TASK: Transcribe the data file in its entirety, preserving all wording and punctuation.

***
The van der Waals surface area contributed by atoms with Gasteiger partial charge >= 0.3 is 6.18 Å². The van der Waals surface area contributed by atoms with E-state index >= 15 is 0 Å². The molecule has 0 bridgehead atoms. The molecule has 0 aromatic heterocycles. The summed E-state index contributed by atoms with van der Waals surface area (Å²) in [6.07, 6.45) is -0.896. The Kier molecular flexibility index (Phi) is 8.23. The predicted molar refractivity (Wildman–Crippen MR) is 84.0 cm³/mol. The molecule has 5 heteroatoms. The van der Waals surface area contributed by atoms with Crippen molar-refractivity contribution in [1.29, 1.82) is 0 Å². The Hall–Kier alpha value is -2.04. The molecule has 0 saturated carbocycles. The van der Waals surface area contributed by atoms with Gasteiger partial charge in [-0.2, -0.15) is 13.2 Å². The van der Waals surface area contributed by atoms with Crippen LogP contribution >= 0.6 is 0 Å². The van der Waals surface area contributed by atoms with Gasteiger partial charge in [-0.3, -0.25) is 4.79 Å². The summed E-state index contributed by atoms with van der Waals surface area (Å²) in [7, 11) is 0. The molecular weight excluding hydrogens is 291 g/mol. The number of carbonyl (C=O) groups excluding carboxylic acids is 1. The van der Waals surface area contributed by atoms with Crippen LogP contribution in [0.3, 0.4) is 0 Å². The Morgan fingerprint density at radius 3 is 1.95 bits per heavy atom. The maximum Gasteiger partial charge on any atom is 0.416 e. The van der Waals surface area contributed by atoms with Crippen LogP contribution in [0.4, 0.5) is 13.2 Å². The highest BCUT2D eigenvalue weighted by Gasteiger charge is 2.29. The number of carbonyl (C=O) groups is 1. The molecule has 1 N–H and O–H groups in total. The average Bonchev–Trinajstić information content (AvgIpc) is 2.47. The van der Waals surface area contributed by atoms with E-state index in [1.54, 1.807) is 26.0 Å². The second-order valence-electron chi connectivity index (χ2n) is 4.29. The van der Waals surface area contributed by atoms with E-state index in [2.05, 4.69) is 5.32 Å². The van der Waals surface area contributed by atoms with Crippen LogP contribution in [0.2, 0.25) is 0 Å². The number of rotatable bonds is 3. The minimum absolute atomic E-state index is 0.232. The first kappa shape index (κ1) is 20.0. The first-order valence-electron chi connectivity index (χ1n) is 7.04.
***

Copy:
The van der Waals surface area contributed by atoms with Gasteiger partial charge >= 0.3 is 6.18 Å². The van der Waals surface area contributed by atoms with E-state index >= 15 is 0 Å². The molecule has 0 bridgehead atoms. The molecule has 0 aromatic heterocycles. The summed E-state index contributed by atoms with van der Waals surface area (Å²) in [6.07, 6.45) is -0.896. The Kier molecular flexibility index (Phi) is 8.23. The predicted molar refractivity (Wildman–Crippen MR) is 84.0 cm³/mol. The molecule has 5 heteroatoms. The van der Waals surface area contributed by atoms with Crippen molar-refractivity contribution in [1.29, 1.82) is 0 Å². The Hall–Kier alpha value is -2.04. The molecule has 0 saturated carbocycles. The van der Waals surface area contributed by atoms with Gasteiger partial charge in [-0.2, -0.15) is 13.2 Å². The van der Waals surface area contributed by atoms with Crippen LogP contribution >= 0.6 is 0 Å². The van der Waals surface area contributed by atoms with Gasteiger partial charge in [-0.3, -0.25) is 4.79 Å². The summed E-state index contributed by atoms with van der Waals surface area (Å²) in [7, 11) is 0. The molecular weight excluding hydrogens is 291 g/mol. The number of carbonyl (C=O) groups excluding carboxylic acids is 1. The van der Waals surface area contributed by atoms with Crippen LogP contribution in [0.3, 0.4) is 0 Å². The Morgan fingerprint density at radius 3 is 1.95 bits per heavy atom. The maximum Gasteiger partial charge on any atom is 0.416 e. The van der Waals surface area contributed by atoms with Crippen LogP contribution in [0.4, 0.5) is 13.2 Å². The highest BCUT2D eigenvalue weighted by Gasteiger charge is 2.29. The number of carbonyl (C=O) groups is 1. The molecule has 1 N–H and O–H groups in total. The average Bonchev–Trinajstić information content (AvgIpc) is 2.47. The van der Waals surface area contributed by atoms with E-state index in [1.54, 1.807) is 26.0 Å². The second-order valence-electron chi connectivity index (χ2n) is 4.29. The van der Waals surface area contributed by atoms with E-state index in [2.05, 4.69) is 5.32 Å². The van der Waals surface area contributed by atoms with Crippen LogP contribution in [0.2, 0.25) is 0 Å². The number of rotatable bonds is 3. The minimum absolute atomic E-state index is 0.232. The first kappa shape index (κ1) is 20.0. The first-order valence-electron chi connectivity index (χ1n) is 7.04.